Next I asked for another volunteer to indicate a pairing for which they are quite confident, perhaps enough to wager lunch money.  I received two different answers to this.  In one session, a student offered that graph #1 represents the quiz percentages.  What’s your reasoning for that?  The student argued that quizzes were generally straight-forward, so there should be predominatly high scores.  The right side of graph #1 could be quiz percentages in the 80s and 90s, with just a few low values on the left side.

In the other session, a student suggested that graph #2 goes with point values of letters in Scrabble.  What’s your reasoning for that?  The student noticed that the spacing between dots on the graph is very consistent, so the values could very well be integers.  It also makes sense that the leftmost value on the graph could be 1, because many letters are worth just 1 point in Scrabble.  This scale would mean that the large values on the right side of the graph are 8 (for 2 letters) and 10 (also for 2 letters).  Another student even noted that there are 26 dots in graph #2, which matches up with 26 letters in the alphabet.

When I asked for another volunteer, a student suggested that graph #7 corresponds to Monopoly prices.  What’s your reasoning for that?  The student commented that Monopoly properties often come in pairs, and this graph includes many instances of two dots at the same value.  Also, the distance between the dots is mostly uniform, suggesting a common increment between property prices.  I asked about the largest value on this graph, which is separated a good bit from the others, and a student responded that this dot represents Boardwalk.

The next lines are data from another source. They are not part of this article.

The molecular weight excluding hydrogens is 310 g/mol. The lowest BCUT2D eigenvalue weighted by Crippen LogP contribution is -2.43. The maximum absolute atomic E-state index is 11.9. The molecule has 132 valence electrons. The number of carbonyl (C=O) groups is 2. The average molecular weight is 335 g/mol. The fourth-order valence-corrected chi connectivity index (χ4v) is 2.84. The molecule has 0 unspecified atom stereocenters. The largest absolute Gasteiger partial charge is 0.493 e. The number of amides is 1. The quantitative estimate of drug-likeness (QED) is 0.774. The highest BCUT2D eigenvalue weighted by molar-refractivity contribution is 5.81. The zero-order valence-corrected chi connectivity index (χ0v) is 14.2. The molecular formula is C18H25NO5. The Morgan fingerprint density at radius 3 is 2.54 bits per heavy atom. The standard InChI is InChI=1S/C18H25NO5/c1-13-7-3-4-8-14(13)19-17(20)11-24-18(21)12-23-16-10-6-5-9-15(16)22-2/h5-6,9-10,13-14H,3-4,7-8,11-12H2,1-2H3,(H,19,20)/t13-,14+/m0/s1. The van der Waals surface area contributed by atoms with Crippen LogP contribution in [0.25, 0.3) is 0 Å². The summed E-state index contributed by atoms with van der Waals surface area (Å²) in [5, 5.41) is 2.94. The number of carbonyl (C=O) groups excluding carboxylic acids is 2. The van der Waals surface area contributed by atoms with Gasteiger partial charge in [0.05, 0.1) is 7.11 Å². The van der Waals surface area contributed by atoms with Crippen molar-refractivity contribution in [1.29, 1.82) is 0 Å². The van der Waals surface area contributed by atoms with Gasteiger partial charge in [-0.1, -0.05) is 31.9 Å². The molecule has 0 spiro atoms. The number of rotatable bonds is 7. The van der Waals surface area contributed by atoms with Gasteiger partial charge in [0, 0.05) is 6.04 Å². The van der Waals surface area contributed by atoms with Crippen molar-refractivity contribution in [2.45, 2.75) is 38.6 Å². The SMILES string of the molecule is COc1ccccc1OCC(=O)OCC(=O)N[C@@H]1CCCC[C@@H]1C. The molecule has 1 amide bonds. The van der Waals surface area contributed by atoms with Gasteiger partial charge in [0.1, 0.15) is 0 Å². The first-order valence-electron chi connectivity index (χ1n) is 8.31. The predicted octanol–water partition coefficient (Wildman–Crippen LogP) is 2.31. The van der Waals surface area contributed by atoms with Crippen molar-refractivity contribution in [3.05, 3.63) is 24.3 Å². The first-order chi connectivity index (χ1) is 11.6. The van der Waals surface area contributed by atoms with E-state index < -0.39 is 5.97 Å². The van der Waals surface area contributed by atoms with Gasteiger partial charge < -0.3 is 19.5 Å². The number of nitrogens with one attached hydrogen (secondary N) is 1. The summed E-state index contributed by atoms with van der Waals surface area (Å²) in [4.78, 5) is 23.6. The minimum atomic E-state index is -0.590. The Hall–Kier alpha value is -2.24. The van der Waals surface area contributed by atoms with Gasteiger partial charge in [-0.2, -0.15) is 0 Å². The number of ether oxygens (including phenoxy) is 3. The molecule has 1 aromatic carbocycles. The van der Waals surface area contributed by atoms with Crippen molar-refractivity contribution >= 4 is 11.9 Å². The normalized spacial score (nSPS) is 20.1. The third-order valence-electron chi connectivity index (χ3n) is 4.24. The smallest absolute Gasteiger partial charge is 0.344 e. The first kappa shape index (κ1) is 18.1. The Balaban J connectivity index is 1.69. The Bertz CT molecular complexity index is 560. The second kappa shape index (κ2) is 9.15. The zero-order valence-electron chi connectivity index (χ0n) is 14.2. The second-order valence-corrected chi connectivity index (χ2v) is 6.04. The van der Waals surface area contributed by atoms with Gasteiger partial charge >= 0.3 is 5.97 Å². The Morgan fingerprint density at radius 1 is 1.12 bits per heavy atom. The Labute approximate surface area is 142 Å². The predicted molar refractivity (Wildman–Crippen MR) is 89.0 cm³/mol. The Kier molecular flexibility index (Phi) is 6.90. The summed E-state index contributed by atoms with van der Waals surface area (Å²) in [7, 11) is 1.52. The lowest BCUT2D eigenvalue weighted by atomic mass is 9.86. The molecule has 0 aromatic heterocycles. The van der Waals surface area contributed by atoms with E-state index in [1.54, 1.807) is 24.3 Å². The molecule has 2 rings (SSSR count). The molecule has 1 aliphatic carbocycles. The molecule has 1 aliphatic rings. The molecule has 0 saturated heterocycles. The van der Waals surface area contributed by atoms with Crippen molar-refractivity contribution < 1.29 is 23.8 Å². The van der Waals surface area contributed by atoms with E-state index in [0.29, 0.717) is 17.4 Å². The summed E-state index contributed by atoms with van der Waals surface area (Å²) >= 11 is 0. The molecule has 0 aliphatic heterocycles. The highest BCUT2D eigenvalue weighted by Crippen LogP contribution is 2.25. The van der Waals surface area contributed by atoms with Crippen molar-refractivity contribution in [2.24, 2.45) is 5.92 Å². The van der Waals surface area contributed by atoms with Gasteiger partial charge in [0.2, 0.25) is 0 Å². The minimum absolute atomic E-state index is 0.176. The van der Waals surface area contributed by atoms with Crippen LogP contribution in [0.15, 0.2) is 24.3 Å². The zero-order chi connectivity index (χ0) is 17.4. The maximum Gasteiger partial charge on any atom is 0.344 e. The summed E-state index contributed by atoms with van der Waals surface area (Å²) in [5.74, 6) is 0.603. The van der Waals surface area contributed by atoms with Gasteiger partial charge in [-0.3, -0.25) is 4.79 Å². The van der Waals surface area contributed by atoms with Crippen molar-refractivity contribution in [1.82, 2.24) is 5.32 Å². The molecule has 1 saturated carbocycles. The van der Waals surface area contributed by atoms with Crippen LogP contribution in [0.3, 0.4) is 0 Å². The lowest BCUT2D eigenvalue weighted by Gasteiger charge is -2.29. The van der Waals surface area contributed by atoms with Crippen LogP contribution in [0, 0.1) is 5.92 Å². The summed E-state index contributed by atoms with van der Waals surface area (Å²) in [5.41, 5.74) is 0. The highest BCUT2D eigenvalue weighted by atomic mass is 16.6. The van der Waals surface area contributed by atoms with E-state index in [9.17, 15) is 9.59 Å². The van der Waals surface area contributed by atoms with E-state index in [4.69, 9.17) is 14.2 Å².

After those four variables and graphs were matched up, students got much quieter when I asked for another volunteer.  I wish that I had set up a Zoom poll in advance to ask them to express their guesses for the rest, but I did not think of that before class.  Instead I asked for a description of graph #3.  A student said that there are a lot of identical values on the low end, and then a lot of different values through the high end.  When I asked about which variable that pattern of variation might make sense for, a student suggested snowfall amounts.  What’s your reasoning for that?  The student wisely pointed out that I had said that the cities were taken from around the U.S., so that should include cities such as Los Angeles and Miami that see no snow whatsoever.

Then I noted that the only graphs left were #5 and #6, and the only variables remaining were blood pressure measurements and rower weights.  I asked for a student to describe some differences between these graphs to help us decide which is which.  This is a hard question, so I pointed out that the smallest value in graph #6 is considerably smaller than all of the others, and there’s also a cluster of six dots fairly well separated from the rest in graph #6.  One student correctly guessed that graph #6 displays the distribution of rower weights.  What’s your reasoning for that?  The student knew enough about rowing to say that one member of the team calls out the instructions to help the others row in synch, without actually rowing himself.  Why does the team want that person to be very light?  Because he’s adding weight to the boat but not helping to row!